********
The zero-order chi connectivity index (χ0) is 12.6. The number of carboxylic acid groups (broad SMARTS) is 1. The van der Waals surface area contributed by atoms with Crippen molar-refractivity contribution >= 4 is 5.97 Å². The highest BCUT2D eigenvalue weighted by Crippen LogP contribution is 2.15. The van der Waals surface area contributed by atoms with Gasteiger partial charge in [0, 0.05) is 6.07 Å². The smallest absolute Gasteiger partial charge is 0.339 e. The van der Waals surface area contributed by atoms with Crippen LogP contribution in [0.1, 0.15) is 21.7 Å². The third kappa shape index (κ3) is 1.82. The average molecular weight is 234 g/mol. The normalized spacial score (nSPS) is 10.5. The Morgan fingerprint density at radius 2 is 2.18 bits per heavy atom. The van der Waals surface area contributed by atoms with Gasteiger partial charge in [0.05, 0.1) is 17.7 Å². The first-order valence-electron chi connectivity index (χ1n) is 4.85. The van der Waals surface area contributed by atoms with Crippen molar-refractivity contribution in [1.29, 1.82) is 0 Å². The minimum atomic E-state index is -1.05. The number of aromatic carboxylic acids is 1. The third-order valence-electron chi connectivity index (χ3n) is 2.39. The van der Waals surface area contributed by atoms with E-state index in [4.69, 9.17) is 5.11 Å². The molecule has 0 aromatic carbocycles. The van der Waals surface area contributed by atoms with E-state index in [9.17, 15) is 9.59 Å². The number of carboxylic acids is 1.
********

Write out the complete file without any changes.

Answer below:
The zero-order chi connectivity index (χ0) is 12.6. The number of carboxylic acid groups (broad SMARTS) is 1. The van der Waals surface area contributed by atoms with Crippen molar-refractivity contribution >= 4 is 5.97 Å². The highest BCUT2D eigenvalue weighted by Crippen LogP contribution is 2.15. The van der Waals surface area contributed by atoms with Gasteiger partial charge in [0, 0.05) is 6.07 Å². The smallest absolute Gasteiger partial charge is 0.339 e. The van der Waals surface area contributed by atoms with Crippen LogP contribution in [0.1, 0.15) is 21.7 Å². The third kappa shape index (κ3) is 1.82. The average molecular weight is 234 g/mol. The normalized spacial score (nSPS) is 10.5. The Morgan fingerprint density at radius 2 is 2.18 bits per heavy atom. The van der Waals surface area contributed by atoms with Gasteiger partial charge in [0.05, 0.1) is 17.7 Å². The first-order valence-electron chi connectivity index (χ1n) is 4.85. The van der Waals surface area contributed by atoms with Crippen molar-refractivity contribution in [1.29, 1.82) is 0 Å². The minimum atomic E-state index is -1.05. The number of aromatic carboxylic acids is 1. The third-order valence-electron chi connectivity index (χ3n) is 2.39. The van der Waals surface area contributed by atoms with E-state index in [4.69, 9.17) is 5.11 Å². The molecule has 0 aromatic carbocycles. The van der Waals surface area contributed by atoms with E-state index in [9.17, 15) is 9.59 Å². The number of carboxylic acids is 1.